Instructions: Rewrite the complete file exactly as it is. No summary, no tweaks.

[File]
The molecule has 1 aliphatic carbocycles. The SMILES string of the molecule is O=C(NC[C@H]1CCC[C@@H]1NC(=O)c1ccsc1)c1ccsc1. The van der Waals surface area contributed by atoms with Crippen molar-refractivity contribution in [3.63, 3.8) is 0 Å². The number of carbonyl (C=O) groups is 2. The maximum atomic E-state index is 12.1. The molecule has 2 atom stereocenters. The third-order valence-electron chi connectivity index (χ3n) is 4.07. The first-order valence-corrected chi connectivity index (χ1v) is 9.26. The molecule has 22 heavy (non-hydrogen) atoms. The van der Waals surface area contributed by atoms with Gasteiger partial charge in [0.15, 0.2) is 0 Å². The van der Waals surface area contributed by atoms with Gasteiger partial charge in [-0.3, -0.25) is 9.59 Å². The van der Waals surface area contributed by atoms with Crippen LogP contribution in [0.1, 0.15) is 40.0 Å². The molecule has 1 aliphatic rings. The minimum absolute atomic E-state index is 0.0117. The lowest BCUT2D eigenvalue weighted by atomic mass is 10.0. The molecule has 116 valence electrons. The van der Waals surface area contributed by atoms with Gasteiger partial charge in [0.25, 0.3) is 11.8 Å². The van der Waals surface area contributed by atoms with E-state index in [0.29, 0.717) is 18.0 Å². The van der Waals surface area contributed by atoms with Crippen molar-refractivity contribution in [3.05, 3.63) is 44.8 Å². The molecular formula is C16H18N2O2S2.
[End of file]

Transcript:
The molecule has 1 aliphatic carbocycles. The SMILES string of the molecule is O=C(NC[C@H]1CCC[C@@H]1NC(=O)c1ccsc1)c1ccsc1. The van der Waals surface area contributed by atoms with Crippen molar-refractivity contribution in [3.63, 3.8) is 0 Å². The number of carbonyl (C=O) groups is 2. The maximum atomic E-state index is 12.1. The molecule has 2 atom stereocenters. The third-order valence-electron chi connectivity index (χ3n) is 4.07. The first-order valence-corrected chi connectivity index (χ1v) is 9.26. The molecule has 22 heavy (non-hydrogen) atoms. The van der Waals surface area contributed by atoms with Gasteiger partial charge in [0.15, 0.2) is 0 Å². The van der Waals surface area contributed by atoms with Gasteiger partial charge in [-0.3, -0.25) is 9.59 Å². The van der Waals surface area contributed by atoms with Crippen LogP contribution in [0.1, 0.15) is 40.0 Å². The molecule has 1 aliphatic rings. The minimum absolute atomic E-state index is 0.0117. The lowest BCUT2D eigenvalue weighted by atomic mass is 10.0. The molecule has 116 valence electrons. The van der Waals surface area contributed by atoms with Gasteiger partial charge in [0.25, 0.3) is 11.8 Å². The van der Waals surface area contributed by atoms with E-state index in [0.29, 0.717) is 18.0 Å². The van der Waals surface area contributed by atoms with Crippen molar-refractivity contribution in [3.05, 3.63) is 44.8 Å². The molecular formula is C16H18N2O2S2.